Knowing the state of your financial affairs back to front is one of the best ways to make sure the cash keeps flowing. Staying on top of your finances means you can avoid unforeseen business debt and have enough money to invest in and grow your business.
1. Keep A Separate Business Bank Account & Credit Card.
Avoid mixing your personal expenses and income in the same account. Open up a separate bank account whose only source of deposits is the business income you receive. Also open up a separate credit card where the only charges are those related to the business. Having a separate business bank account and credit card is ideal for record keeping purposes. This will give you have a clear dividing line between your personal and business expenses
2. Make Sure You Have Enough Capital.
Small businesses tend not to have enough capital to get themselves through the startup phase. To prevent this, have three months’ living expenses saved plus the amount you are expecting to need for the first three months’ business expenses. Plan as if you expect to receive no business revenue.
3. Properly Manage Your Accounting.
Buy a DIY accounting software like Quickbooks or Xero. If bookkeeping isn't a strength consider hiring a bookkeeper. It is vital to have precise tracking of your income and costs. When setting up your software don't be afraid to contact your CPA or EA about Chart of Accounts (expense categories). These are very generic categories that may not apply to your business. Setting them up properly will save you headache come tax time.
4. Review Your Costs.
Be mindful of your small business expenses. These can easily add up quickly when you are starting out. By reviewing them frequently, you will allow yourself as the owner to strategically decide where your money should go.
5. Don’t Spend Prematurely.
Don’t splurge on signage, marketing materials, or inventory before any actual revenue comes in. This can create a cash flow blockage.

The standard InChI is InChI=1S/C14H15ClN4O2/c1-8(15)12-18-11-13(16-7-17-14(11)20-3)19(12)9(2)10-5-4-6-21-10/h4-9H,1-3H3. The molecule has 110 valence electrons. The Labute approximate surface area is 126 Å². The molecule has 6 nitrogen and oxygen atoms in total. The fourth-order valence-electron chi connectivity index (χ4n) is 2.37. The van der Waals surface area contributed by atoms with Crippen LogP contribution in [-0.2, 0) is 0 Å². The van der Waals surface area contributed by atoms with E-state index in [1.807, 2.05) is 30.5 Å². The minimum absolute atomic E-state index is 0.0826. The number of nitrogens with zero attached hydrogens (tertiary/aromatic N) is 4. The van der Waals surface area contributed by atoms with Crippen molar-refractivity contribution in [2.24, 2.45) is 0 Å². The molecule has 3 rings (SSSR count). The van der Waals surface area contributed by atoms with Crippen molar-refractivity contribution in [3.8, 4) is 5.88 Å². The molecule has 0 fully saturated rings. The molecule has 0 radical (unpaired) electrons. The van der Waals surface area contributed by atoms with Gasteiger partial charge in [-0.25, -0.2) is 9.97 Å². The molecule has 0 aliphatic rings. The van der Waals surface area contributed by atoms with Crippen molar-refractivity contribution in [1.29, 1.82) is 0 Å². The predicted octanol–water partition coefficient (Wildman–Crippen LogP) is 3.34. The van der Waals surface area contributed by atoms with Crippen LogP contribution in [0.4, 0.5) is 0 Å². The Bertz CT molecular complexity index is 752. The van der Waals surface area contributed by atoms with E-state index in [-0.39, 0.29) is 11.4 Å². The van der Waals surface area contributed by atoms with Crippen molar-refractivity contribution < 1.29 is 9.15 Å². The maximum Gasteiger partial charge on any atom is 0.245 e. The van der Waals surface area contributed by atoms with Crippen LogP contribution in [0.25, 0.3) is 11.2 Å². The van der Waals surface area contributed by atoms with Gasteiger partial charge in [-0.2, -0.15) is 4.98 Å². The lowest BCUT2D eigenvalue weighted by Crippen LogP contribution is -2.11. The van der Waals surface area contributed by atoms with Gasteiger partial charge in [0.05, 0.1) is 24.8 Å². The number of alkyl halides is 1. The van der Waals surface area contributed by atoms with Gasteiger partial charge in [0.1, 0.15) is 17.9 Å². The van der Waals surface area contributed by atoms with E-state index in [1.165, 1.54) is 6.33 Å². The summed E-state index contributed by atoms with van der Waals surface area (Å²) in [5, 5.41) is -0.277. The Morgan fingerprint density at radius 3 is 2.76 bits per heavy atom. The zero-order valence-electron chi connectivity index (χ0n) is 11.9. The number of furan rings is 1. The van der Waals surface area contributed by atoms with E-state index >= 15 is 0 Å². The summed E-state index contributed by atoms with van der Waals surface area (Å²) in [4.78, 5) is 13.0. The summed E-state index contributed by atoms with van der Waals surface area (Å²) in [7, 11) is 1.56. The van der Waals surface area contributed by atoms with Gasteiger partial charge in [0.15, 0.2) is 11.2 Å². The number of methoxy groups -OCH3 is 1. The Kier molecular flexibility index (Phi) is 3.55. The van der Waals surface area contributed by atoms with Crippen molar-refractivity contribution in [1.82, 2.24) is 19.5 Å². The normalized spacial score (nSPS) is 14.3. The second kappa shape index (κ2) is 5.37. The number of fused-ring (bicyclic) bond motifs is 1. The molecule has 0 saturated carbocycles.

6. Stay On Top Of Your Invoicing.
Send out invoices as soon as possible after providing goods or services.
Set payment terms of seven days to make sure that payments are not forgotten or lost in the process.
Always follow up on sent invoices. You can make this easy by creating set templates for email or SMS follow-ups.
Reference invoice numbers and cross-reference these with payments.
7. Make Sure To Pay Yourself First.
This doesn’t mean sucking up all the profit the moment you make it; start with 10% of the earnings. This is a good way to set aside money consistently and to test the profitability of your business. It also provides a safety net for unexpected expenses.
8. Keep Track Of Personal Loans To Your Business.
Keep accurate records of what you loan to your business. When your business starts making money, you can easily pay back the director’s loan first before paying tax on the remaining profit.
9. Apply For A Business Loan When You Are In Good Standing.
An easy mistake to make is waiting until your business is in financial trouble before applying for loans or other credit. This is exactly when you will be least likely to receive financing. Consider applying for a business loan when your financials are still in a good state. This way the loan can be used for expansion or as an emergency line of credit instead of rescue.